WordPress is written in PHP, and generally php runs better under apache on Linux, but you can run it on IIS on Windows machines. In fact this blog is running under Windows.*
If you find you have changed the permalinks options in your wordpress installation, but you find they don’t work, first check if you are running on a Windows machine. On a shared hosting account, it should have said whether it was windows or linux, but at the least, if you have the option for asp.net, then you are on windows.
If you are on a Linux machine under apache, there are loads of resources for making sure permalink rewrites work. Running WordPress on windows however is much less common, so I thought I would post a quick fix for getting it to run under IIS7.
The trick involves adding a web.config file to your base installation. A web.config file is a configuration file used by Windows specifically for .net, but in this case if you are running wordpress you can trick IIS into passing the buck on files it can’t find to WordPress, that then handles it.
Simply ensure the URL Rewrite module is enabled on the IIS server (lots of hosts, including GoDaddy, have this enabled, but talk to your hosting company if it doesn’t), then add the following web.config file to the base of your WordPress installation.
Note – windows prevents downloading anything with .config by default at the end, so download this file, remove the .txt at the end, then upload.
Good luck, and post comments if you still have problems!
I went to two very interesting talk last night at the Web Standards Group monthly meeting in Sydney.
Both were interesting and informative, but I will just talk about Jessicas talk here, as I would like to have a look at Mikkel’s PAX js framework, investigate it and possibly do another post on that one later.
Jessica used to develop paper forms for the Australian Bureau of Statistics before moving on to the web world and looking at web input forms. She got us looking at a few main principals of form design – specifically colour, size and shape.
Only use colour to hint at headings split up sections, or tie rows together. We looked at a few examples where a header was the same colour as the form input labels, mzking it seem to be also an input.
Also colour can be used very effectively in the call to action after the form – a nice safe green to positively encourage and reassure the submitter for example.
The size of fields can have a big impression on what users expect of a field input. Jessica gave us a great example of a “write your own message” on the gift section of an ecommerce checkout. The textbox only allowed 120 characters in the business rules, but the textbox was massive, meaning people got the impression they could write at will.
Should the labels be left-aligned, right-aligned, or on top of the field? I must admit this is one I quite often base on purely asthetic reasons.
The answer by the way is that left aligned fields help when scanning, so if only a few items are relevant, the user can scan the left column to find the appropriate fields quickly.
Right aligned fields encourage proximity, so you can easily tie a field to its associated label.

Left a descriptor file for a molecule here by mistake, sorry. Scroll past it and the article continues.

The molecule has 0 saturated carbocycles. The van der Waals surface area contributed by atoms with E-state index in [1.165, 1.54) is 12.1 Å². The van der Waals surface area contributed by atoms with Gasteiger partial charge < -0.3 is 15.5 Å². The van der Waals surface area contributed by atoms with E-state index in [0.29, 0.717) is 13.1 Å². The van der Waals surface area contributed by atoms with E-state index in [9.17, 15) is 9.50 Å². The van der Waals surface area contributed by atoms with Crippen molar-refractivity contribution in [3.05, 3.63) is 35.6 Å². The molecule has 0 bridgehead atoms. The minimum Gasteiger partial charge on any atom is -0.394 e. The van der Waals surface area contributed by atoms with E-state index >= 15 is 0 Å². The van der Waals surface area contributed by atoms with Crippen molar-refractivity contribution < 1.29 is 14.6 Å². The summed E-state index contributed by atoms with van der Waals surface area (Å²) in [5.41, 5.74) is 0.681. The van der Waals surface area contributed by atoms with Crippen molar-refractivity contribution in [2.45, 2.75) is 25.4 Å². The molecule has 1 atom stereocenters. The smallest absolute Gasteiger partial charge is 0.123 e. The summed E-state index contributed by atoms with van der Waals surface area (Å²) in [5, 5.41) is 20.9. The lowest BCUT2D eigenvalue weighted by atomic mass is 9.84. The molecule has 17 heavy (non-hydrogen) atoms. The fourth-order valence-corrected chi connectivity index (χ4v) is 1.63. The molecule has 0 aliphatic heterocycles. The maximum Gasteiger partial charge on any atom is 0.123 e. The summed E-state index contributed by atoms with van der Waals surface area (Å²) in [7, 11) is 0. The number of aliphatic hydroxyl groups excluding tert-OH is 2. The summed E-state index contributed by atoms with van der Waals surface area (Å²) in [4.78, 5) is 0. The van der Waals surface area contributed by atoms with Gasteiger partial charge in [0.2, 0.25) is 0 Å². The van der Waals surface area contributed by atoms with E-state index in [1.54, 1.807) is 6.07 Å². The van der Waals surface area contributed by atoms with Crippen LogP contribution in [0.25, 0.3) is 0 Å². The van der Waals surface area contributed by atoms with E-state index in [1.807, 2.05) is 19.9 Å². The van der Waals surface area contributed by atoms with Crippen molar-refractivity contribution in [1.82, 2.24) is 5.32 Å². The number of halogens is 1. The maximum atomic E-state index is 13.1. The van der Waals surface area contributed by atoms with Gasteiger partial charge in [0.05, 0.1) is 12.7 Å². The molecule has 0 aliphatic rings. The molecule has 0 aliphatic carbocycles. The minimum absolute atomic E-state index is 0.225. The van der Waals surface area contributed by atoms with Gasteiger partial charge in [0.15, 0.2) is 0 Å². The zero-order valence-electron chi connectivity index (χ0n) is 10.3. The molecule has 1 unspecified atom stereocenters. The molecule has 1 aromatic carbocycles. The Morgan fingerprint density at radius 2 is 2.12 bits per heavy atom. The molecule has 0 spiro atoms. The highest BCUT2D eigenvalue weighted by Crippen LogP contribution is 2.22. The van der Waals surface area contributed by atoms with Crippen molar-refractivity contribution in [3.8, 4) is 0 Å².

The “best practice” solution is to go for on top of the field, as this both ties the field to the input and allows long names of labels, but is not so scannable and makes the forms very long.
In custom radio and checkbox fields (ie where css images are used), Jessica made a great point that designers should not get too carried away, as users not associate the circle (as in a radio button) with a single choice and the square (as in checkboxes) for multiple options. She showed us an example of a form where the input was a rounded corner square – you did not know immediately whether this was a single or multiple selection option.
Radios and checkboxes should almost always be vertically aligned, not horizontally aligned too, firstly because it is easier to scan the options, and secondly because if the text size of the form is increased, wrapping may occur, putting options underneath an unassociated item for more confusion than an amnesiac conference.
Jessica gave us three points to consider when making forms:
- Visual design is communication
- Apply knowledge of visibility perception to make informed design descisions
- Think minimalist, then only add what is necessary and beneficial
Well this site has been going since about 2004 and its really about time for a bit of refreshment. I’ve come out to Cambodia as my wife Miia is working here for 6 months, so this is a one month visit, mainly to deliver chocolate, cheese and Cosmo, all essentials and incredibly difficult to find here. If you want to see what she is up to, head over to http://miiatravels.wordpress.com to see the latest.
We are in a small town called Svay Rieng, in Svay Rieng Provice. Its one of the poorest areas of the country, with no tourism to speak of and very much a subsistence economy.
Despite this, we now have the most high-tech shack in Eastern Cambodia. I brought out a little bit of gear, so now this little wooden shack on stilts has wi-fi, multiple redundant backups, two laptops and various other things essential for work.
Thats the great thing about the internet. Ive found I am working as efficiently, even more so maybe, out here. A VPN to the office, Skype a net connection and a decent laptop, kettle and teabags and I have everything I need. Its also good to get out of the regular way of thinking and look at some things “externally”. One of those is to redo this website, but its a whole lot of things.
I think this transfers across a whole range of businesses though. Maybe its time for you to take a step back, travel to somewhere that they do things differently. See how its done. Maybe not better, but differently. With that you start to spot opportunities. Its amazing in a third world country how resourceful people can get.